by Jenna S.
The days seemed long. Hours dragged on and on. Tears always felt as if their presence was welcomed and it was as if there was a fog over my eyes, keeping me from seeing clearly. School was impossible, friends were shoved aside. I trusted very few people.
However, in my grade twelve year a few very special people came into my life. People that I felt like I could talk with: my music teachers, Jenn and Linsay. I could talk to them without fear of judgment. They listened to me and encouraged me. They loved on me and gave me so much of their time and, after a while, I trusted them enough to open up to them about my eating disorder.
When I told them this secret I had been carrying about my eating disorder, Linsay nodded, as if she had already known and had chosen to love me anyway. Jenn also responded slowly and with grace, her blue eyes overflowing with compassion. After that, I talked with Jenn and Linsay often, leaning on them for support as I battled the fear, panic, depression and obsession that clung to me day in and day out.
But then, one night everything changed. That particular night, my body was in survival mode and my mind was panicking. More than any other time, on this particular night I truly didn’t know what to do. Sobbing, I picked up the phone and dialed Jenn’s number. A soft and gentle voice answered and without a moment’s delay my crying escalated. All of me wanted to give up. I felt hopeless.
But Jenn told me I was worth it, and alluding to a conversation we had earlier that day she said, “You need help.” I didn’t believe her that I needed to go to inpatient treatment for my eating disorder, but I was beginning to understand that I did indeed need help. She told me I needed to talk to my parents about what I was struggling with, but I refused. She told me to apply to a residential treatment center that specializes in helping people overcome eating disorders but I refused. I didn’t know what to do and I knew I needed help, but I didn’t have any interest in taking her advice either. I was stuck. So, I went to bed.
Restless as I was, I decided to listen to music to calm down. My song of choice was “Heartlines” by Florence and the Machine. I cried as I listened to the verses and chorus, but found comfort in the hard-hitting and powerful rhythm. When the song’s bridge came, she sang:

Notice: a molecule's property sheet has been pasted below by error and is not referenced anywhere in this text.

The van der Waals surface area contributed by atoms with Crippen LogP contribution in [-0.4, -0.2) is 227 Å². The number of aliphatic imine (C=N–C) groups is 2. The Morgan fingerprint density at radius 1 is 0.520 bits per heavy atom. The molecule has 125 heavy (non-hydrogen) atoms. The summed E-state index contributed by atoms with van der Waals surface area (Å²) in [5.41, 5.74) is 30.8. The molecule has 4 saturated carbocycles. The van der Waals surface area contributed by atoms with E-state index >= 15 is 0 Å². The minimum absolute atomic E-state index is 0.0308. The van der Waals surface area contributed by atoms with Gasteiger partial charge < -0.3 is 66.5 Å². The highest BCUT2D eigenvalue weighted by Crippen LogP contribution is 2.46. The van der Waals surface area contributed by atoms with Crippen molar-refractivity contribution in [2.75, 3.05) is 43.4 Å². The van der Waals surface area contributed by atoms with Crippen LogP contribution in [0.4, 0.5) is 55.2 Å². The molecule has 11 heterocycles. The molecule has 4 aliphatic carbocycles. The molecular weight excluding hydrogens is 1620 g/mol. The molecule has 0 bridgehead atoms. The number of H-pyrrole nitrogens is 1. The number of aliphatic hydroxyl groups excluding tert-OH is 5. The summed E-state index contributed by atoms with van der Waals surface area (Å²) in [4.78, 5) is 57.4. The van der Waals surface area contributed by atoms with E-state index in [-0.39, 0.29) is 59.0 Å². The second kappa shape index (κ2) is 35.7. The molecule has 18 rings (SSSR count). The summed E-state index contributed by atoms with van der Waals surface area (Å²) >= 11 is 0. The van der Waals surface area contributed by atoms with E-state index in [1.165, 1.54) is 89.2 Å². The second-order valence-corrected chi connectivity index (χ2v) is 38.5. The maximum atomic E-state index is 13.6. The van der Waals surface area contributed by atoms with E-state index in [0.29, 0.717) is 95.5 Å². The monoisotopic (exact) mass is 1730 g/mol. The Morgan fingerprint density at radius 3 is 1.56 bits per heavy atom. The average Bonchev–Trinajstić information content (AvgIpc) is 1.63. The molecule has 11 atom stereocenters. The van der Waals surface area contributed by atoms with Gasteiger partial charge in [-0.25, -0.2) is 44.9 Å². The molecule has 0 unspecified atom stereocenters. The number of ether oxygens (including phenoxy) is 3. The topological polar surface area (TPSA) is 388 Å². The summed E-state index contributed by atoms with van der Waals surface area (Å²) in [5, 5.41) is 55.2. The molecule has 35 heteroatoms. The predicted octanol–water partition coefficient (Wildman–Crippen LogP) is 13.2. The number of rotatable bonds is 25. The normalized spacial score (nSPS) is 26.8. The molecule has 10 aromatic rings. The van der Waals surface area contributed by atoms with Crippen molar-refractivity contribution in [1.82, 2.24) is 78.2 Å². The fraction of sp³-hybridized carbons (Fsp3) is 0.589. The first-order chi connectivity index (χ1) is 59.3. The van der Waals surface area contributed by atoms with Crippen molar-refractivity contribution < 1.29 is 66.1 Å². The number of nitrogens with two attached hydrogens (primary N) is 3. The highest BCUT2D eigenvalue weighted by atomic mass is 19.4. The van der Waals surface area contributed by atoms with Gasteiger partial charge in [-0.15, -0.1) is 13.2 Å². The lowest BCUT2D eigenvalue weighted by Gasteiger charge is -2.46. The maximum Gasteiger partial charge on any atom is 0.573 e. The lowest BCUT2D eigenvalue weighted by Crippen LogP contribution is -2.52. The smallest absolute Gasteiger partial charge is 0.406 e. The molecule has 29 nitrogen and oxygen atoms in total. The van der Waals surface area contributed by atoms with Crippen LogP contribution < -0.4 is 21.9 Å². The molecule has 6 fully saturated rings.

“What a thing to do,
What a thing to choose,
But know, in some way, I’m there with you,
Up against the wall,
On a Wednesday afternoon.”
My thoughts about seeking help came to me slowly and almost exactly as the lyrics say. What a thing it would be to reach out to those around me. What a thing it would be to choose to ask for help in battling back against my eating disorder.
So I reached out and found out that I wasn’t alone. Linsay showed me each and every day that I had someone in my corner who would listen. Jenn promised that she had my back and said that she would support me in any way she could as I sought help. In my world, I realized that I had more than just people behind me – I also had the support of Jesus – the God I believed would stand with me through it all even if I was up against the wall even on a Wednesday – which it was.
At this point, I was too weak and exhausted from crying for so long to even walk down the hallway. But somehow I got up, floated to my parents’ bedroom, woke them up, and with all the calmness and confidence in the world I sat down in the dark and said, “I need help.” It was at that point I knew that I was ready for residential treatment for my eating disorder. I was a mess and my life was falling apart. It was time for things to change. It took a lot of courage, help from friends and the power of God for me to realize this, but it happened. My whole world flipped upside down that night and it was all for the better.
I knew that I was ready for residential treatment because I wanted and was willing to accept help from others. When I talked to my parents there were many doubts filling my mind, but I managed to push them aside long enough to be brave and ready myself for recovery.
If you are considering residential treatment for your eating disorder, let me tell you this: you will never be one hundred percent ready to take this next step. You need to stop waiting for that perfect moment. Act now. As humans we are meant to live in community. We were never meant to walk through this life alone, especially when we are struggling. You don’t have to hide anymore. There doesn’t have to be any more secrets. You can and will be free. Just take that first step. Tell someone that you need help. Residential treatment for my eating disorder saved my life. And it can save yours too.